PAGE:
"Lori Drew is guilty of causing the death of an impressionable child who was not quite old enough to understand life and responsibility and consequence. She abused her position as a parent and an adult, and maliciously manipulated a child into killing herself. Just because the prosecution could not convict her of this, does not mean she did not do this. You can't use the Jersey Defense here, that Everything is legal as long as you don't get caught."

Of course they couldn't convict her of that. It's not a crime to do what she did, but for the fact that she used a pseudonym. If you want to make it a crime, pass a law and prosecute people who break it after the law takes effect.

Your Al Capone and "Jersey defense" comparisons are misplaced, and they have nothing to do with this case or this discussion.

Get a hold of yourself.

about 6 years ago
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Lori Drew Trial Results In 3 Misdemeanor Convictions

spiritraveller Re:Shit (568 comments)

"Yes, it is, if you use that pseudonym to chat with teenage girls and you encourage them to kill themselves and they follow through. Be very afraid."

That's not relevant to the crime she was charged with. If none of that had happened, she could still have been convicted.

This is an example of government using a bad law to reach a popular result. In this case, we tend to like the result, because it was used against a person who well and truly sucks.

If you trust that the government will never use these charges against people who don't well and truly suck, then you have more faith in the government than I do.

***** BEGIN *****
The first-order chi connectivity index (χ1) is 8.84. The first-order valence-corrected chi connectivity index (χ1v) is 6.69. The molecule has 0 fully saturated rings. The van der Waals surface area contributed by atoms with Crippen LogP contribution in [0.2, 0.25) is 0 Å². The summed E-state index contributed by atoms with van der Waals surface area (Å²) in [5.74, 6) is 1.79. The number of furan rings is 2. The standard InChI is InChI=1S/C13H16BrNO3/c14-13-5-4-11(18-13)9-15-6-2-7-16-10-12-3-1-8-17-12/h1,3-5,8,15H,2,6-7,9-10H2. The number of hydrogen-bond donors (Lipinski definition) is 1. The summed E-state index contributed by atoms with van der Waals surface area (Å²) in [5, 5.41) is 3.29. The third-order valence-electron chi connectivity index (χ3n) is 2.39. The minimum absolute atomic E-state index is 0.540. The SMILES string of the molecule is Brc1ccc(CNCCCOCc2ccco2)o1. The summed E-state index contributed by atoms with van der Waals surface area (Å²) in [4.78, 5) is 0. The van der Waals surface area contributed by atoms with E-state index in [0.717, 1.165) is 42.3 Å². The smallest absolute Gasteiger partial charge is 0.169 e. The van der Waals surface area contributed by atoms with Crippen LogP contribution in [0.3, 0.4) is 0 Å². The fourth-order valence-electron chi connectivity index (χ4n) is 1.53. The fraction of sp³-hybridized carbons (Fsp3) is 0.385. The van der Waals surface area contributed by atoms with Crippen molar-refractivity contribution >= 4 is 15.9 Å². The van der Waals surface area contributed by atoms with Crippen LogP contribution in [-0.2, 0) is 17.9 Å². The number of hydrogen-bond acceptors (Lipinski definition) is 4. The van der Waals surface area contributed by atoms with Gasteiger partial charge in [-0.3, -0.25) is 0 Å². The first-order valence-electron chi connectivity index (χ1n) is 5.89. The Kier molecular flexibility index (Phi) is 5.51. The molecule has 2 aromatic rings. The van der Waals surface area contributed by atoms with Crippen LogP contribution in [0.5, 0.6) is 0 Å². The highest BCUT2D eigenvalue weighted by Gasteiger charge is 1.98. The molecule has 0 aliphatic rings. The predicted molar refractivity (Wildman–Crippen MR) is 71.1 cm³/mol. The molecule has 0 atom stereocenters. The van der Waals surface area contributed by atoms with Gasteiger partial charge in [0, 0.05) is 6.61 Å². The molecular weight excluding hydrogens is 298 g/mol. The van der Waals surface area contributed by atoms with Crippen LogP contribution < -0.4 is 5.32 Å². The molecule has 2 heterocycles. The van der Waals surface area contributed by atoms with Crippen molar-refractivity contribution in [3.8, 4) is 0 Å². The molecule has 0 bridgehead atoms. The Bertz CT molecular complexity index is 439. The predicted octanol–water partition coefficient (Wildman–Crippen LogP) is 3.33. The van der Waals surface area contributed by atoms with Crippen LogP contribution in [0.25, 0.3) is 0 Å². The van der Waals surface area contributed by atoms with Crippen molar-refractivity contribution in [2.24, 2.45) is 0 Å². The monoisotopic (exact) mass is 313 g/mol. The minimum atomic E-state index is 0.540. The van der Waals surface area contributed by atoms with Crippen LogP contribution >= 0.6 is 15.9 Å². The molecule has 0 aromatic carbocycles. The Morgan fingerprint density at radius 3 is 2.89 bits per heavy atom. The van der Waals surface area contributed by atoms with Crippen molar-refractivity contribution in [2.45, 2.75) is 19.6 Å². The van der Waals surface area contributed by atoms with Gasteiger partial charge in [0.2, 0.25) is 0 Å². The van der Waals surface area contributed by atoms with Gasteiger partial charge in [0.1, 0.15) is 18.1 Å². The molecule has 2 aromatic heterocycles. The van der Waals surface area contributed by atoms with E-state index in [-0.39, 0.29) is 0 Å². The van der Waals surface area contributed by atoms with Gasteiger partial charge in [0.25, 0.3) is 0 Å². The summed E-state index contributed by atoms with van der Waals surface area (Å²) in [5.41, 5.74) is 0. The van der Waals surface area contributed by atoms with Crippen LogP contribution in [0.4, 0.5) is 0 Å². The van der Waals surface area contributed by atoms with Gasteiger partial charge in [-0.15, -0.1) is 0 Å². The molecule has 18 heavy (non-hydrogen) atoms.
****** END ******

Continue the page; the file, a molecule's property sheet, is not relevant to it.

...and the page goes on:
about 6 years ago
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Net Neutrality Vets Join Obama FCC Transition Team

spiritraveller Re:First thing the Bush admin did (179 comments)

"Clinton FCC" and "Bush FCC" are sort of misnomers. The FCC is an independent Federal agency that does not fall under the Executive branch.

Commissioners are appointed to five year terms by the President, with approval of the Senate. Once appointed, they are similar to Federal judges in that they may only be removed by impeachment (or the expiration of a term). The President has influence over who gets onto the Commission, but he cannot fire them or tell them what policy to make.

There is an additional check on the influence of the President in that no more than 3 of the 5 commissioners may be of the same political party. So the President can have some influence in who he appoints over time, but even if he gets two terms, he cannot completely alter the partisan make-up of the Commission.